MANY VIRGINIA politicians complain that the Environmental Protection Agency has set a harsh greenhouse-gas target that they say will harm consumers and businesses. But instead of adopting a smart strategy for minimizing costs, the General Assembly has approved a bad bill that would loosen regulation of Dominion Power, one of Richmond’s most powerful lobbies, for five years. The bill is now with Gov. Terry McAuliffe (D). He should reject it, and then lawmakers should take more productive action.

The General Assembly’s proposal would freeze Dominion Power’s base rate for the next half decade. The idea, proponents argue, is to provide rate “stability” both for Dominion and its consumers during a period in which EPA carbon-dioxide rules could destabilize the power industry. Dominion warns that, if the state doesn’t adopt this policy, consumers would risk price spikes related to the transition from coal-fired power.

But there’s a big downside. Dominion would not undergo normal biennial financial reviews. Under that process, the State Corporation Commission audits Dominion’s books and determines whether the monopoly utility has earned undue profit. If it has, the company has to rebate some of its earnings to customers. If the company overearns two reviews in a row, it must lower rates. The bill would suspend that process — while still leaving Dominion an avenue to increase charges. The base rate that the legislation would freeze only accounts for about half of customers’ bills.

EPA regulations might indeed raise Dominion’s costs in coming years. But regulators could account for those added costs in the normal give-and-take between the utility and its state overseers. In the meantime, Dominion customers should not lose the protections against overcharging they have had for several years.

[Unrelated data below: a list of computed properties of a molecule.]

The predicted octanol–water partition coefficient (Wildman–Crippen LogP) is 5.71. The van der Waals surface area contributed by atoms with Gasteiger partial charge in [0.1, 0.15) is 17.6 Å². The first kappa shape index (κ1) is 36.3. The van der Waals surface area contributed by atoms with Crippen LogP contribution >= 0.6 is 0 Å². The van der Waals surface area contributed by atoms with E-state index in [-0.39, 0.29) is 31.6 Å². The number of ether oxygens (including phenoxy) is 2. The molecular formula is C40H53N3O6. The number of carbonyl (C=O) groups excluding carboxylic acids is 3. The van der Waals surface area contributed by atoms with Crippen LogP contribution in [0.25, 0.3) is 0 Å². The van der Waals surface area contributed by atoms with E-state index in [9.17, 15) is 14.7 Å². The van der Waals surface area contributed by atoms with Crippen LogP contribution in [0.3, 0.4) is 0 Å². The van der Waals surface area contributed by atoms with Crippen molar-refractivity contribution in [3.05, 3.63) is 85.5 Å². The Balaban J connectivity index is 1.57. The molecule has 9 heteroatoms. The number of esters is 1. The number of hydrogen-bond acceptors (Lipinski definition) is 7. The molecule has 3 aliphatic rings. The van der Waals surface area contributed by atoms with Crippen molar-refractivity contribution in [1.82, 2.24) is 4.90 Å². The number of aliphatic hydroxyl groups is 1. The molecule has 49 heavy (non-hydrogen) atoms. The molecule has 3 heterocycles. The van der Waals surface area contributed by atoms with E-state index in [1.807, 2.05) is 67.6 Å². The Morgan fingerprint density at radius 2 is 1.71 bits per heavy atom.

A more intelligent response rests in an idea that legislators rejected this month. The smartest and easiest way to comply with EPA greenhouse-gas rules would be to band with other states and put a common price on carbon-dioxide emissions across a region, a plan that enlists market forces to determine where and how to cut greenhouse gases. Instead of having to comply with strict mandates, carbon-intensive industries can buy permits and continue emitting. Those firms for whom it would be more economical can cut back and avoid a carbon charge. Trading pollution permits among firms would result in an efficient, market-generated carbon price. Costs would be minimized.

Del. Ronald A. Villanueva (R-Virginia Beach) proposed a bill this year that would bring Virginia into the Regional Greenhouse Gas Initiative, a multi-state pact already operating on the elegant logic of carbon pricing. His General Assembly colleagues didn’t let it out of committee, but his bill remains the right response to the fear of high EPA-related compliance costs.